11.6. Fault tolerance
The phrase “fault tolerance” means many things to many people. Typical definitions include user processes dumping vital state to disk periodically, checkpoint/restart of running processes, elaborate recreate-process-state-from-incremental-pieces schemes, and many others.
In the scope of Open MPI, we typically define “fault tolerance” to mean the ability to recover from one or more component failures in a well defined manner with either a transparent or application-directed mechanism. Component failures may exhibit themselves as a corrupted transmission over a faulty network interface or the failure of one or more serial or parallel processes due to a processor or node failure. Open MPI strives to provide the application with a consistent system view while still providing a production quality, high performance implementation.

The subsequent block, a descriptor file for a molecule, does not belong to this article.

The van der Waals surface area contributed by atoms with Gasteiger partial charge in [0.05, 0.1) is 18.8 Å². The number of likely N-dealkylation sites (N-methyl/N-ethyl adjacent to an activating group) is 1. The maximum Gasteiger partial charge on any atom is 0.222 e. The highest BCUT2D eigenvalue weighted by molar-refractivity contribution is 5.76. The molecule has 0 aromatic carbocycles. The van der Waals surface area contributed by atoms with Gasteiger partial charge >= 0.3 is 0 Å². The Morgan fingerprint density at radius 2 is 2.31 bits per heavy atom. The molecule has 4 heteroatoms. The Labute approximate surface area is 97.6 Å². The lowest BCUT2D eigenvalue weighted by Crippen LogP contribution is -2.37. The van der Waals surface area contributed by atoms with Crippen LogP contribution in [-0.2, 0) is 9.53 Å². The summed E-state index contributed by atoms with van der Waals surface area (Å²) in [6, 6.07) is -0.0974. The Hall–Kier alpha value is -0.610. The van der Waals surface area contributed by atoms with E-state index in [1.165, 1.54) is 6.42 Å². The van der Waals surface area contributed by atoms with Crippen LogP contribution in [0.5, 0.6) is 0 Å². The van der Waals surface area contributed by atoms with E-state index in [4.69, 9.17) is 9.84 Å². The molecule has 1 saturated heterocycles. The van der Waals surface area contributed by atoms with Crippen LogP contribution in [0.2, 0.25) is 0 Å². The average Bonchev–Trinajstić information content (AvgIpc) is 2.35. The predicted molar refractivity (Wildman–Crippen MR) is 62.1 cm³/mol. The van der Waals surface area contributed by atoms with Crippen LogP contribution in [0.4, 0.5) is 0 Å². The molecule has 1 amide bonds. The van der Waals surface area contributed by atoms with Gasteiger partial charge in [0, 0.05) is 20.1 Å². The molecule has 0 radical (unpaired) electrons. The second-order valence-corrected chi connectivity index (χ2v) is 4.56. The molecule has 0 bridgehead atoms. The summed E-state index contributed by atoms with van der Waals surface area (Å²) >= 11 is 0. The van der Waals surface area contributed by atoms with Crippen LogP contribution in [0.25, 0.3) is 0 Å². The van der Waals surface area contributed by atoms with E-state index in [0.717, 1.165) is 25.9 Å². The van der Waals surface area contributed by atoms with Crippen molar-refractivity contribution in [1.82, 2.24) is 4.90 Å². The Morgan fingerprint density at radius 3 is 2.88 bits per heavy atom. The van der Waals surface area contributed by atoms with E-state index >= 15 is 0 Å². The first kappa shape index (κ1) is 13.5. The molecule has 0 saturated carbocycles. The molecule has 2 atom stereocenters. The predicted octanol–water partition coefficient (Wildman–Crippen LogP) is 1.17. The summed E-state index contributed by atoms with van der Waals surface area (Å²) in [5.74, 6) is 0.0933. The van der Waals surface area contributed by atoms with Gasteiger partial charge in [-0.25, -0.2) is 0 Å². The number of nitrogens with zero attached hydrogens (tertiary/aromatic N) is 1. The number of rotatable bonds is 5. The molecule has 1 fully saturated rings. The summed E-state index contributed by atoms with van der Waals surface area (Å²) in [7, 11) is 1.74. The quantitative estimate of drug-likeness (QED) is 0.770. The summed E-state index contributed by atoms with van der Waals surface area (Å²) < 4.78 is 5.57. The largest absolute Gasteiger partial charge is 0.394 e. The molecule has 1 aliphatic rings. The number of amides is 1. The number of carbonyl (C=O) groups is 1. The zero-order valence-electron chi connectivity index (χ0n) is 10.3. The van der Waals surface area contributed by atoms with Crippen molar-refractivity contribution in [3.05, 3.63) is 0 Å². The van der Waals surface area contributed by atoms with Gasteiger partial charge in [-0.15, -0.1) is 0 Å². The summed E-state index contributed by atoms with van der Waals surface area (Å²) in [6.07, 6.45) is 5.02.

Yes, that’s pretty much as all-inclusive as possible — intentionally so! Remember that in addition to being a production-quality MPI implementation, Open MPI is also a vehicle for research. So while some forms of “fault tolerance” are more widely accepted and used, others are certainly of valid academic interest.